Belperio has been involved with KART since its start. “I came to the States in 1985 and I was involved with KART from the beginning as a working student. KART provides services to two main programs: one with the school system, offering riding lessons and classroom instruction to students that either have an IP or are in special ed. The other program is Easter Seals Camp Fairlee, where adults and children with different disabilities have the opportunity to ride twice per week during their camp stay. Campers come from different states such as Maryland, Delaware, Pennsylvania, [and] Virginia.”
Belperio said that KART offers lessons for students and the Board of Education provides transportation. “The students come to the farm for two hours, and do eight sessions in the spring and eight in fall. In those two hours we have three groups rotating, 40 minutes each, through barn management, classroom horse-related work, and one riding with another instructor and I. In the spring, we have a big horse show that culminates the program. We work with five schools, The
Christian Academy, the high school [Kent County], middle school [Kent County], and two elementary schools, Garnet and Worton.”
Belperio has noticed a specific benefit for those on the autism spectrum. “People say with autistic children, ‘let’s get them out of their bubble, and get them out in society.’ I think in a different way; we don’t need them to get out of the bubble. We use the horse to go inside the bubble, to see how they can work, how they can interact with others. They can interact with the horses better than with people. After we see how they can move in the bubble, we can move them forward, still doing what they want to do. I don’t like the concept of changing personalities; it’s adapting personalities,” said Belperio.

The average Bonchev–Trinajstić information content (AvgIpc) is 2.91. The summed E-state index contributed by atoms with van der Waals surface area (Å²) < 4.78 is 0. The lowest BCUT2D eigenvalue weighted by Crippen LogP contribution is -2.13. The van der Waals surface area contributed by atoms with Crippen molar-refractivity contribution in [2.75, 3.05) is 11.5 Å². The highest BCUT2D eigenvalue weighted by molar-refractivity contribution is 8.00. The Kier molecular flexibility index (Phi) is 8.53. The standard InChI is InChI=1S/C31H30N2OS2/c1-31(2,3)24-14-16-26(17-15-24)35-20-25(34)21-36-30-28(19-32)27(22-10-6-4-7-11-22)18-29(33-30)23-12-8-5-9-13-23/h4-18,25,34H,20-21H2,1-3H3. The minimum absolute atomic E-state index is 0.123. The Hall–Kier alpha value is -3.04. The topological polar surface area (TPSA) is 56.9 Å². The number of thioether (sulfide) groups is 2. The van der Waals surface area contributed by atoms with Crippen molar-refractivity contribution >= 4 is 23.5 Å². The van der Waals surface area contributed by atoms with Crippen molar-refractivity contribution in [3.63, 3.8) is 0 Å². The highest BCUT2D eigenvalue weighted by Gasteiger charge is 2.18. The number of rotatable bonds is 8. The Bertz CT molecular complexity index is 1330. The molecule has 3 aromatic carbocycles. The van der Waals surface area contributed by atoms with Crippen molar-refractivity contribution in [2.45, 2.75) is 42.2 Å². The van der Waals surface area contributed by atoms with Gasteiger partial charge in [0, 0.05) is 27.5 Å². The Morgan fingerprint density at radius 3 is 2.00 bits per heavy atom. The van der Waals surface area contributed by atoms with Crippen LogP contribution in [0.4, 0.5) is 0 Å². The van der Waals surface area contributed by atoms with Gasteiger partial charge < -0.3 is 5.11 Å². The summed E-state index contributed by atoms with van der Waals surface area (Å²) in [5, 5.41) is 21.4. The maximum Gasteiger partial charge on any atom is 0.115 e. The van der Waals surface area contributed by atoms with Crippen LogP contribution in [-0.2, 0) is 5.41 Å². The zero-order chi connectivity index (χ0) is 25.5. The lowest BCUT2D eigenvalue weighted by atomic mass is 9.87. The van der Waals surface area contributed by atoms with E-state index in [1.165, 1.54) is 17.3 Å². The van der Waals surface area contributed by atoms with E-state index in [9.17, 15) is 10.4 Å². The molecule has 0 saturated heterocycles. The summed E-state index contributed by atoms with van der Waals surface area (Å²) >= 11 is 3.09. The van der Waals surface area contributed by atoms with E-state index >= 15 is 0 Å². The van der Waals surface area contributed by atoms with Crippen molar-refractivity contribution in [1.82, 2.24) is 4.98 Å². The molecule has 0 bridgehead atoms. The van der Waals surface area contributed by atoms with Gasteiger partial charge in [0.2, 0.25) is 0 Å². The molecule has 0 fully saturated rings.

In his experience, Belperio has found that horses are “great partners” to help the kids on the autism spectrum. The students connect well to the horses. “Horses have a lot of cause-and-effect. When you have a 1,000-pound animal that turns when you pull your right rein, it’s learning cause-and-effect, and there is an interaction like there isn’t in school,” he said. “They also have to learn to follow directions, but on their own terms. With the horses, we can give the students time to process.”The program has “side-walkers” to make sure the students are safe, but Belperio said that riding helps the students learn in a more engaging, dramatic way.